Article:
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    UK inflation stuck at -0.1% but stronger core rate sends pound higher

    Inflation in the United Kingdom remained in negative territory in October and was largely within estimates, figures out today showed. Annual CPI was unchanged from the previous month at -0.1% in October and in-line with estimates. But core CPI, which excludes energy, food, alcohol and tobacco prices, rose to the highest since July to 1.1% year-on-year, up from 1.0% in September and against forecasts that it would stay unchanged.

    The headline rate of inflation in the UK has been stuck between 0.1 and -0.1% since February as lower oil and import prices have put downward pressure on high street and fuel prices despite robust domestic consumer demand.

    The biggest price pressure came from clothing and footwear, with prices jumping 2.0% in October from the previous month as there were less discounts on offer compared to this time last year. The education sector had the largest downward effect, since although prices rose by 3.6% over the month, this represented a smaller increase in tuition fees than a year ago.

    Food, beverages and tobacco prices fell by 0.4% from the previous month. Fuel prices were also down, declining by 0.9% during the month and by 1.9% over the year, while the overall transport sector saw prices falling by 1% month-on-month.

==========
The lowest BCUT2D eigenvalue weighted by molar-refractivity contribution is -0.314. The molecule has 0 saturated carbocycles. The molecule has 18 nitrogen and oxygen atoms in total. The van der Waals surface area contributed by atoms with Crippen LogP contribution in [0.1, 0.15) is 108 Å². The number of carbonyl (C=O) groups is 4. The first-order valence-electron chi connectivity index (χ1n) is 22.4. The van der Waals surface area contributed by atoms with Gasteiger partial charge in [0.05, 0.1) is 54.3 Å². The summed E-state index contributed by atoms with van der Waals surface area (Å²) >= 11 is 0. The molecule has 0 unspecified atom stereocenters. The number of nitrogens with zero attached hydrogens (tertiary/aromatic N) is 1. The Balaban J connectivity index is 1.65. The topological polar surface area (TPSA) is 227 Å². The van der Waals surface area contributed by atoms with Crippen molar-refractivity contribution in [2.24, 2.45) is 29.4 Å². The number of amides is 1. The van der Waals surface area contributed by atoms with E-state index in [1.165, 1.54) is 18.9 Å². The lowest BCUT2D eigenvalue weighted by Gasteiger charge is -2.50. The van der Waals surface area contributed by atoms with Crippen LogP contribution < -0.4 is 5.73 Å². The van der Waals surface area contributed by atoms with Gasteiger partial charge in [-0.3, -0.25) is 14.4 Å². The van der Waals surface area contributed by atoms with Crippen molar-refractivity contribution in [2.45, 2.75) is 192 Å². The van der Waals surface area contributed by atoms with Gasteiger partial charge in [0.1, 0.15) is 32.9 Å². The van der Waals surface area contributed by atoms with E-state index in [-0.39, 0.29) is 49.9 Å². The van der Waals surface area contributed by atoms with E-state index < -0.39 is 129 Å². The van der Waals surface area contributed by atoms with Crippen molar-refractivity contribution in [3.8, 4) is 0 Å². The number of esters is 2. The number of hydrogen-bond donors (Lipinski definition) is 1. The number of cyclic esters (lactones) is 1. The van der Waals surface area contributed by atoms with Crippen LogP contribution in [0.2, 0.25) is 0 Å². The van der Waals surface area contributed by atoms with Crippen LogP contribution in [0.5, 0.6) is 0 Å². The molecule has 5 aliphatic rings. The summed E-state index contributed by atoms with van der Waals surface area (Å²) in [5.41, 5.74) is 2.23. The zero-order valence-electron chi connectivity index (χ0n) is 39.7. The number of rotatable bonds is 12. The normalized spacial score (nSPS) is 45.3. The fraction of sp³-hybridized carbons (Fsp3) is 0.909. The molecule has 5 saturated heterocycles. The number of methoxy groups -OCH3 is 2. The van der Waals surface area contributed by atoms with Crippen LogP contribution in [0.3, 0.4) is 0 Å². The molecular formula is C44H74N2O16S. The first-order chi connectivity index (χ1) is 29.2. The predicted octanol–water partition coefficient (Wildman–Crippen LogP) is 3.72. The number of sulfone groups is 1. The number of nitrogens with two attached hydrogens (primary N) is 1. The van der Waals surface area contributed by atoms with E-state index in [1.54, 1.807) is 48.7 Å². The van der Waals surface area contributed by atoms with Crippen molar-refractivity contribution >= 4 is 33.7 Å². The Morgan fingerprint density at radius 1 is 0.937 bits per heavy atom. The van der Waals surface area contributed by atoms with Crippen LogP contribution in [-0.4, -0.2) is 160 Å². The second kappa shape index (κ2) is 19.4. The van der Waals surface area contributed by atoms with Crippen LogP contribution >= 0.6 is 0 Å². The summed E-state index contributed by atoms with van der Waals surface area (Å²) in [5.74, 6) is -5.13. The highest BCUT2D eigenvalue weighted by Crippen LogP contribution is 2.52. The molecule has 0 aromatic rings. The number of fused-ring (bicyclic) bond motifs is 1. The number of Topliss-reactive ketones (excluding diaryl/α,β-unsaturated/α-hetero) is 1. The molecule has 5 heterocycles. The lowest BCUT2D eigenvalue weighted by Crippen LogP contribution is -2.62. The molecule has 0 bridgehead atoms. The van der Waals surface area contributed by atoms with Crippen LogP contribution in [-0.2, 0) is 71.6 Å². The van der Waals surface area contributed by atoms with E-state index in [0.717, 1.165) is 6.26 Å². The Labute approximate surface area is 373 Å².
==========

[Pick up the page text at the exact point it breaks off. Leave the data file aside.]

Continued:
Also out today were producer prices, which came in mixed. Output prices fell by 1.3% over the past 12 months, which was in line with estimates. However, input prices continued to fall sharply and were weaker than expected, coming in at -12.1%, versus estimates of -12.0%.

    The muted outlook for UK inflation has pushed back the timing of an interest rate rise by the Bank of England. In its latest quarterly report, the Bank of England’s projections showed that inflation would only rise slightly above its 2% target in two years’ time if interest rates remained at the current historical low of 0.50%.

    However, most economists expect for the Bank of England to move in the second half of 2016. The effects of the drop in commodity prices and sterling’s appreciation should start to drop out of the CPI calculations towards the end of the year, and wage growth is expected to pick up next year as the slack in the UK labor market diminishes.

    The pound jumped against the dollar in response to the stronger core CPI figure. It rose from a session low of 1.5154 dollars to peak at 1.5216 before falling back to around 1.52 dollars in mid-European trading. The euro meanwhile continued its three-day descent against the pound and came close to breaching the 0.70 handle before firming slightly to 0.7017 pounds.

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